“For Paul kyrios is a title of majesty reflecting the regal lordship of the risen Christ over the living and the dead. God made Jesus Lord at the resurrection, as a consequence of which he now shares with the Father dominion over all creation and the right to universal adoration.”[5]
            “In keeping with Jesus’ exaltation and power, one day every knee will bow before him. In heaven refers to the angels; on earth means all humanity; under the earth refers to the underworld—possibly to unsaved people who have died or to demons. Those who love Jesus will bow in adoration and worship; those who refused to acknowledge him will bow in submission and fear. This will take place at Jesus’ second coming when the forces of evil will be completely defeated and God will form a new heaven and new earth…Every tongue will confess the basic truth of Christianity: Jesus Christ is Lord. This does not mean that eventually everyone will be saved. Every tongue in heaven, on earth, and under the earth will recognize Jesus as Lord, either because of belief or because of mere acknowledgement of the undisputable fact. No tongue will be silent; no knee will remain unbowed. All of creation will recognize Jesus Christ as Lord.”[6]


            To whom or to what you bend your knee is no small matter. The professional athletes here in America are trying to use their POSITION, POWER, and POSSESSIONS, to get their way. They didn’t bend a knee to honor Jesus Christ; they bent their knee in honor of their grievances. They did, and are doing, the exact opposite of Paul’s instructions on unity and like-mindedness. They aren’t acting in service to anyone. They are simply using their POSITION, POWER, and POSSESSIONS to draw attention to themselves. Their actions on the field do nothing to help those they claim to need help. Instead, their actions have created division between them and those who are not of the same mind as they are. However, Paul’s instruction is specifically directed at the church and not at humanity in general so it should come as no surprise that something like this is happening outside the confines of the church. Nevertheless, I know that some of the players involved have publicly professed their belief and put their faith in Jesus Christ so it is sad that those players would bend their knee to someone or something other than their Lord and purposely create division between themselves and their brothers and sisters in Christ who disagree with them and would only bend their knee to their Lord Jesus Christ.
            So what’s the big deal about what or to whom we bend our knee? Well for Tebow it was an acknowledgement that all his many accomplishments, awards, and notoriety weren’t about him, they were about what Jesus was able to do through him. Tim acknowledged what Jesus had done for him and his response was to kneel before Him regularly throughout his life. I have always assumed that Christians understood that only Jesus deserves the kind of devotion that calls for us to kneel before him. However, there are clearly some Christians in the NFL (and some Christian fans who agree with them) who either don’t know that or have forgotten it. So let me recommend some interesting reading for you. Pick up a copy of Jesus Freaks by DC Talk and Voice of the Martyrs and read through the countless stories of Christians who refused to bend their knee to any cause or person other than Jesus Christ. They paid for it with their lives but they were faithful to the end. That should suffice as an example for all Christians to follow who think it’s ok to bend their knee to some political cause.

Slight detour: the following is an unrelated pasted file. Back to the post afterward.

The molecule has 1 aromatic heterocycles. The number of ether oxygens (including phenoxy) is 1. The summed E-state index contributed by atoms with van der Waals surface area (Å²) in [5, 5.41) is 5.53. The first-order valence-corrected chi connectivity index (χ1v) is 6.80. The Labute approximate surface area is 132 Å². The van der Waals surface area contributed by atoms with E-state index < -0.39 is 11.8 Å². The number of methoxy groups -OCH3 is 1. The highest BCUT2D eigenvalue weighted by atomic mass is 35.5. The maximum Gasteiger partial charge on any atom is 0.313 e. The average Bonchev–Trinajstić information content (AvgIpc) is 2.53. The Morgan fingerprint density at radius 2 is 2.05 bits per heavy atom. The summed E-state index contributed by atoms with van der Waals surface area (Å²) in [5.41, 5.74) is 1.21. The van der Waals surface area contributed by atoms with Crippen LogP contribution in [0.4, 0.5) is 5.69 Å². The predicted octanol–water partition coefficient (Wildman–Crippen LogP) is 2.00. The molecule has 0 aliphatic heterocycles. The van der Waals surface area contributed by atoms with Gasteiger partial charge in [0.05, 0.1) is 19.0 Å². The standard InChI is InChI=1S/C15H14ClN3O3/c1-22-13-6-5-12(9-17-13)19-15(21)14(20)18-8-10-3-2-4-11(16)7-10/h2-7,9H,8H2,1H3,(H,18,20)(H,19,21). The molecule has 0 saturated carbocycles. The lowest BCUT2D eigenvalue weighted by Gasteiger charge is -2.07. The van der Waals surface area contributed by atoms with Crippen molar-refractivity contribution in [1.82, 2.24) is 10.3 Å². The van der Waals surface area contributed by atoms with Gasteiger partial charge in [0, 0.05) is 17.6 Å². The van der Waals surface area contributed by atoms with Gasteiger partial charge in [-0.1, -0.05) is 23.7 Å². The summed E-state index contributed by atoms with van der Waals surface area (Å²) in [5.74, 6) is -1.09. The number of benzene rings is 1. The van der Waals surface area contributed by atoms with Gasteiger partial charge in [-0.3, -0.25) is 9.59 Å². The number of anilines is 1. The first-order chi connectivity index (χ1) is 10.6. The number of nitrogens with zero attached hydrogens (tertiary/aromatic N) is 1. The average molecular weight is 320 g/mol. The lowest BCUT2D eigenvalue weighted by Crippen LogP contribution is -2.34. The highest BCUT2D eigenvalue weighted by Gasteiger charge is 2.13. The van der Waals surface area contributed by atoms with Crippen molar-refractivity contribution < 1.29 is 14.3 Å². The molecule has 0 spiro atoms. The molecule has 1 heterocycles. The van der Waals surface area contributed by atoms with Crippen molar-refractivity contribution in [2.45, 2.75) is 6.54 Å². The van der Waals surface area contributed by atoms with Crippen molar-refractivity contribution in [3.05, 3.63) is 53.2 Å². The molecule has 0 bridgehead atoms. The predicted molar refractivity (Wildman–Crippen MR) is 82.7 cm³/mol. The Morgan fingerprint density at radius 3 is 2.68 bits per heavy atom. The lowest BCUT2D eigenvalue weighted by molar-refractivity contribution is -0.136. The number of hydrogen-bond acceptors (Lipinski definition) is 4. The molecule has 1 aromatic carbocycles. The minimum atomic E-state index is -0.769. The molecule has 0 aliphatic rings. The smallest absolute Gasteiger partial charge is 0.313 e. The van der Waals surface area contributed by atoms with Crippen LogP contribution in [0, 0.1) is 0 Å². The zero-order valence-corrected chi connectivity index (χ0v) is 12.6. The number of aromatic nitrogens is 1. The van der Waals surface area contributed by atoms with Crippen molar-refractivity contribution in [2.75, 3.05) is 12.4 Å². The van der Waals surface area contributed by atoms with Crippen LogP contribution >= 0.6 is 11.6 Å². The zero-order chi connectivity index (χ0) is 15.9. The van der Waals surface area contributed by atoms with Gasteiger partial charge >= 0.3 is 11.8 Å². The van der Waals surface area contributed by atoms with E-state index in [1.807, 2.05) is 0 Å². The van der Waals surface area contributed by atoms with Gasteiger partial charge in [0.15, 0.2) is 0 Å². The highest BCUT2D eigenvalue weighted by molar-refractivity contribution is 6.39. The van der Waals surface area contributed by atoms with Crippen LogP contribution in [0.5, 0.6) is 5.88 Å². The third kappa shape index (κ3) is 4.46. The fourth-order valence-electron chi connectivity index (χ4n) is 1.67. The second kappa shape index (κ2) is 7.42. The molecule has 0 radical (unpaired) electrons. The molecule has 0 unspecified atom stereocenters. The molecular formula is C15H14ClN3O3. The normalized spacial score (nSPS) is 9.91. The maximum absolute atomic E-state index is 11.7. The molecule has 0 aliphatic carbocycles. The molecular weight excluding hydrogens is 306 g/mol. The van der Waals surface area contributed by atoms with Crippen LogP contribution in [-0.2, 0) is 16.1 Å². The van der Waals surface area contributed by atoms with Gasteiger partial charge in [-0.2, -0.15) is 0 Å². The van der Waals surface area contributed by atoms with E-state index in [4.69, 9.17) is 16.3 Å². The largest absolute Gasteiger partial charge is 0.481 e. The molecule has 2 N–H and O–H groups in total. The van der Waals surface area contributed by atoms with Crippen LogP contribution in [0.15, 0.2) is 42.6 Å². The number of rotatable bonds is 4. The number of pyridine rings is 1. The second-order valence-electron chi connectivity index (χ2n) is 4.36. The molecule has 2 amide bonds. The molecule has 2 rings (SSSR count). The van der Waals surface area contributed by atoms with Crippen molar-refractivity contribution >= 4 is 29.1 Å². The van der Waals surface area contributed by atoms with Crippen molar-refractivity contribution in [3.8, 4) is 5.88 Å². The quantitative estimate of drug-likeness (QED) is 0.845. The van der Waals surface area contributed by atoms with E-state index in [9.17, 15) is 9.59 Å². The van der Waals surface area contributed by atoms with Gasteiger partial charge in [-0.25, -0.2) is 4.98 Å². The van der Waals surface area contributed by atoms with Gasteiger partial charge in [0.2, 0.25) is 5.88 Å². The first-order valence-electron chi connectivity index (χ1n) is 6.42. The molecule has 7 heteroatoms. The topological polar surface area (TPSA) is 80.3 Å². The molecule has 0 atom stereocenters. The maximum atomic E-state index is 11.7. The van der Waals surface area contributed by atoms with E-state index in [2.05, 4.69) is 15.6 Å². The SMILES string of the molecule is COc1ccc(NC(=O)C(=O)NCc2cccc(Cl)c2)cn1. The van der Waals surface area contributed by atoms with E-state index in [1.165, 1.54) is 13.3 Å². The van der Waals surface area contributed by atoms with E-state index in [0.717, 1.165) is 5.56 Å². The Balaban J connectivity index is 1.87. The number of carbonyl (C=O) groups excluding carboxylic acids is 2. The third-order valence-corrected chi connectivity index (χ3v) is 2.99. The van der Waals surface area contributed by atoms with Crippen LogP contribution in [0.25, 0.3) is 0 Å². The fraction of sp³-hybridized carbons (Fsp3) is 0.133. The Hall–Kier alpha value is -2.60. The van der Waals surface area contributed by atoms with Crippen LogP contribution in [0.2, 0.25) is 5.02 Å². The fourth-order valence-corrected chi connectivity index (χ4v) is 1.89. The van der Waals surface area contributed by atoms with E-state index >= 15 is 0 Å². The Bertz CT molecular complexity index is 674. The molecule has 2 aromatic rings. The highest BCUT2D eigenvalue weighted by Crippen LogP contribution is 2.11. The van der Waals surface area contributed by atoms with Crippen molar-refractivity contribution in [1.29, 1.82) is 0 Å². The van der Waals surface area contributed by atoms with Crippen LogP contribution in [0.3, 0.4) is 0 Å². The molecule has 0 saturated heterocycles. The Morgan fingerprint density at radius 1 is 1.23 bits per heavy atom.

But what I really want to focus on is Paul’s instruction that every knee will bow and every tongue will confess that Jesus Christ is Lord in relation to those who still refuse to acknowledge Jesus as Lord. Paul’s instruction in our Subject Text is a tremendous encouragement for believers but it foretells an ominous doom for unbelievers. I’m not a huge advocate of trying to scare people into believing in Jesus primarily because I don’t think it works. Therefore, I’ll resort to begging (biblically it’s called “imploring,” but that feels to sanitized for me). I’m begging you to reconsider your unbelief. You are gambling with an eternity separated from God; an eternity in hell because of your unnecessary refusal to believe. If you would simply open your mind and your heart to the possibility that Jesus is who He said He is and did what He said He did, God will reward that little bit of faith and the Spirit will enlighten your mind to a fuller truth of God’s revelation of Himself. It does, however, require that you bend your knee before Jesus Christ and acknowledge Him as Lord and Savior of your life.
There’s really no magic to it but if you need help you can click on the tab at the top of the page title “The Sinner’s Prayer,” and it will walk you through the process of asking Jesus for forgiveness of your sins and what to do after that. As I said, it’s not magic and it doesn’t have to be the way I’ve laid it out for you. You can simply ask Jesus to save you and be your Lord and it’s done! You can be confident that provided you follow Him faithfully you will spend eternity with Him when you die or when this age comes to an end and Jesus returns before you die. For those of you who have put this decision off, now is your time, now is your opportunity, now is your chance to make the most important decision of your life—now is your chance to Take A Knee before Jesus in humility and ask Him to be your Lord and Savior.

[1] Richard R. Melick, Jr., Philippians, Colossians, Philemon—The New American Commentary, (Nashville, TN: B&H Publishing Group, 1991), 93-94.
[2] Max Anders, Galatians, Ephesians, Philippians & Colossians—Holman New Testament Commentary, (Nashville, TN: B&H Publishing Group, 1999), 224-225.
[3] Bruce Barton, Philip Comfort, Grant Osborne, Linda K. Taylor, and Dave Veerman, Life Application New Testament Commentary, (Wheaton, IL: Tyndale House Publishers, 2001), 851.
[4] Ibid.
[5] Gerald F. Hawthorne, Ralph P. Martin, and Daniel G. Reid, Eds., Dictionary of Paul and his Letters, (Downers Grove, IL: InterVarsity Press, 1993), 277.
[6] Bruce Barton, et al., Life Application New Testament Commentary, 851-852.

(Audio version: Music--"Yahweh" by: Elevation Worship and "Love Has A Name: by: Jesus Culture--Music Coordination by Meagan Seredinski)